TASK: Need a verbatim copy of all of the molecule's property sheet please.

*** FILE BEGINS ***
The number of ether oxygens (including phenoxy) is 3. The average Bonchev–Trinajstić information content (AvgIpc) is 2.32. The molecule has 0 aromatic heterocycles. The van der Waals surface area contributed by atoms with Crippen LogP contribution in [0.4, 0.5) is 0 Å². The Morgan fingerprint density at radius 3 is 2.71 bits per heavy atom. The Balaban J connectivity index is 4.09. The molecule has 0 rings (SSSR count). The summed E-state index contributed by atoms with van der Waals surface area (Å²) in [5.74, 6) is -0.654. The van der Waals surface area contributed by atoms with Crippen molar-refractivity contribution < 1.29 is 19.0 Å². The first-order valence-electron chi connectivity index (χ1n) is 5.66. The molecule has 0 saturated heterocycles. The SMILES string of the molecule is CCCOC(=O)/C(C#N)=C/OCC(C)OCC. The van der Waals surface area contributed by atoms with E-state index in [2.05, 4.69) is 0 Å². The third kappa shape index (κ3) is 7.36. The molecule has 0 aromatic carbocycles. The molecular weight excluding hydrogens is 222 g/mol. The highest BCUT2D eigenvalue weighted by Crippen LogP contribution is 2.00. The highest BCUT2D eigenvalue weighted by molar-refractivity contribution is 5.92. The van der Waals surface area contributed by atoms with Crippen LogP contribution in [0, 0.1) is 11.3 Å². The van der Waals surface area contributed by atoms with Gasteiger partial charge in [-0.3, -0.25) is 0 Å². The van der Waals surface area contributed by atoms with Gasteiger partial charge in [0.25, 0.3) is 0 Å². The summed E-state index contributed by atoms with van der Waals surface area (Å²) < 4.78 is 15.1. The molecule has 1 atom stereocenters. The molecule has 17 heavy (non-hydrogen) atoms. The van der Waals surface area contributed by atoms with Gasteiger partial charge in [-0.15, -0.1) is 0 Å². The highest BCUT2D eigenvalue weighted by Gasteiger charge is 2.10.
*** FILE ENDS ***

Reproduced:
The number of ether oxygens (including phenoxy) is 3. The average Bonchev–Trinajstić information content (AvgIpc) is 2.32. The molecule has 0 aromatic heterocycles. The van der Waals surface area contributed by atoms with Crippen LogP contribution in [0.4, 0.5) is 0 Å². The Morgan fingerprint density at radius 3 is 2.71 bits per heavy atom. The Balaban J connectivity index is 4.09. The molecule has 0 rings (SSSR count). The summed E-state index contributed by atoms with van der Waals surface area (Å²) in [5.74, 6) is -0.654. The van der Waals surface area contributed by atoms with Crippen molar-refractivity contribution < 1.29 is 19.0 Å². The first-order valence-electron chi connectivity index (χ1n) is 5.66. The molecule has 0 saturated heterocycles. The SMILES string of the molecule is CCCOC(=O)/C(C#N)=C/OCC(C)OCC. The van der Waals surface area contributed by atoms with E-state index in [2.05, 4.69) is 0 Å². The third kappa shape index (κ3) is 7.36. The molecule has 0 aromatic carbocycles. The molecular weight excluding hydrogens is 222 g/mol. The highest BCUT2D eigenvalue weighted by Crippen LogP contribution is 2.00. The highest BCUT2D eigenvalue weighted by molar-refractivity contribution is 5.92. The van der Waals surface area contributed by atoms with Crippen LogP contribution in [0, 0.1) is 11.3 Å². The van der Waals surface area contributed by atoms with Gasteiger partial charge in [-0.3, -0.25) is 0 Å². The van der Waals surface area contributed by atoms with Gasteiger partial charge in [0.25, 0.3) is 0 Å². The summed E-state index contributed by atoms with van der Waals surface area (Å²) < 4.78 is 15.1. The molecule has 1 atom stereocenters. The molecule has 17 heavy (non-hydrogen) atoms. The van der Waals surface area contributed by atoms with Gasteiger partial charge in [-0.15, -0.1) is 0 Å². The highest BCUT2D eigenvalue weighted by Gasteiger charge is 2.10.